The peace and prosperity of Nancy Hilderbrand’s existence on the banks of the Tennessee, the ancients’ Giver of life, is disrupted by the Removal of 1838, when native peoples are stripped of their lands by Federal powers greedy for gold and fertile soil. “The finest seamstress outside New Echota,” Nancy, widowed, with child, and awaiting deportation from the miserable internment of the stockade near Ross Landing, joins forces with Kaquoli Hicks, a devoted teacher left without students, and Sara Colaquee, a young girl left without parents. Their talents and strengths make them a formidable assemblage.
Nancy had determined: “The men in blue might strip them of their heritage and steal from them their home, but they could not taint the color of their blood, the nobility of their character. Their big knives were no match for the long, gleaming, razor-edged blade of hatred sheathed in her soul. Their big knives could only pierce the body—at worst, setting the spirit free. Hatred could do so much more.”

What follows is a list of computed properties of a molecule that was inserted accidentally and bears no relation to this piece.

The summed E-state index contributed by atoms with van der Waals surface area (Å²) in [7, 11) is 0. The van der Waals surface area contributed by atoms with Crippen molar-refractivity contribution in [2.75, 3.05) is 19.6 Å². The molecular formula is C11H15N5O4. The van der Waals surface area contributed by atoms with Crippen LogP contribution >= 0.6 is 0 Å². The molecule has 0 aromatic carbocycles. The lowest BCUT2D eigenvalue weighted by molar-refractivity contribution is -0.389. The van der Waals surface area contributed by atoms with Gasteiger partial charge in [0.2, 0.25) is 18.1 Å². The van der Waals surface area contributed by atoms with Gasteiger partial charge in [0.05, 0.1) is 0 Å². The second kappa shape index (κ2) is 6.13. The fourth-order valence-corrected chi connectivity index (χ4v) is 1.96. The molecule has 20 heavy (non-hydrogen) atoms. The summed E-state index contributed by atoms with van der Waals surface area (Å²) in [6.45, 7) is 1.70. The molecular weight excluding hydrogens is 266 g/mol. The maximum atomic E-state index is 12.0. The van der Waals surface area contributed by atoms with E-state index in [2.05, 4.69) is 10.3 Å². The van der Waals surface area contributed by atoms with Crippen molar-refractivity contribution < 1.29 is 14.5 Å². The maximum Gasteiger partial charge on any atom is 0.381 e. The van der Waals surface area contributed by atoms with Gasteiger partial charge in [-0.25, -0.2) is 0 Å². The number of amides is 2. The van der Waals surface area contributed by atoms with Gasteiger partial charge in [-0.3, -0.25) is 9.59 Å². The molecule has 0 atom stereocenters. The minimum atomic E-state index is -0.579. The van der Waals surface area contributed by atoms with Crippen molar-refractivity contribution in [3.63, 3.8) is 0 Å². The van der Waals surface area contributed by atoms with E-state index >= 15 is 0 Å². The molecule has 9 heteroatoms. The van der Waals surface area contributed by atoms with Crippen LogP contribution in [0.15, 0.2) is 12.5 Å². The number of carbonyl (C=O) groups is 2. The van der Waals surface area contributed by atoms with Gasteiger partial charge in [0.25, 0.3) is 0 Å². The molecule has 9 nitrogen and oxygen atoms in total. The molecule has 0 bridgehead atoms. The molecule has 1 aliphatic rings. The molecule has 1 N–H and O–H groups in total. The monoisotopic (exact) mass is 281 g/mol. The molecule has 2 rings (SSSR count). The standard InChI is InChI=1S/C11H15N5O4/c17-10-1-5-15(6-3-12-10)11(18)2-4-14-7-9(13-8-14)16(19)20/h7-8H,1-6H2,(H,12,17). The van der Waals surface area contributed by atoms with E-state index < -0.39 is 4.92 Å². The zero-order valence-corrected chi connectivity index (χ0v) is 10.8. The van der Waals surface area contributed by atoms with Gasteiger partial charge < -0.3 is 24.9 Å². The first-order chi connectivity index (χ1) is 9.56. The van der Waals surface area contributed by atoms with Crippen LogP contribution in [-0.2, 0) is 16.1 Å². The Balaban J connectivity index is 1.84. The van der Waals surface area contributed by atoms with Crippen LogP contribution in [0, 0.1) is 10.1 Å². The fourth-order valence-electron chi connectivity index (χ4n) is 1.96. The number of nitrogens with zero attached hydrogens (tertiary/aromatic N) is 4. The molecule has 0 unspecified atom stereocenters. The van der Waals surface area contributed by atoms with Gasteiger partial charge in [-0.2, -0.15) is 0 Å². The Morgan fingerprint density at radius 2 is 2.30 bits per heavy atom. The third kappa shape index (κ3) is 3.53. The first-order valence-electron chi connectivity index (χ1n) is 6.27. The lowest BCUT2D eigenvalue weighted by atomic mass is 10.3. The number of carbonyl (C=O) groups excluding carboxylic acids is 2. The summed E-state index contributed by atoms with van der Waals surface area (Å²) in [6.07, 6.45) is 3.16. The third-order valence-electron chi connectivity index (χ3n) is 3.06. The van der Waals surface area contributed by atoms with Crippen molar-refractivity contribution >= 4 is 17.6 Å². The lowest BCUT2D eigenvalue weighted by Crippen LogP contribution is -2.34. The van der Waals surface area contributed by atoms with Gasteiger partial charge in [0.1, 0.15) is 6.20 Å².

River Sisters, the Giver is the account of these courageous women, as they escape captivity, make their way back to the river valley, and, ultimately, gain entrance and acceptance into “white” society. Nancy declares: “The future is in our own hands. We must make a way for ourselves. Whether it be white, Cherokee, or something in between—it must be a way that is right and good for us. And I must make a way for the children.” Like the Giver itself, the lives of the “sisters’ take unexpected turns, sometimes churning and with hidden dangers. Motivated by the past, accepting the challenges of the present, and unable to anticipate the future that lies ahead, the “river sisters” preserve the mark of their noble character on generations to follow.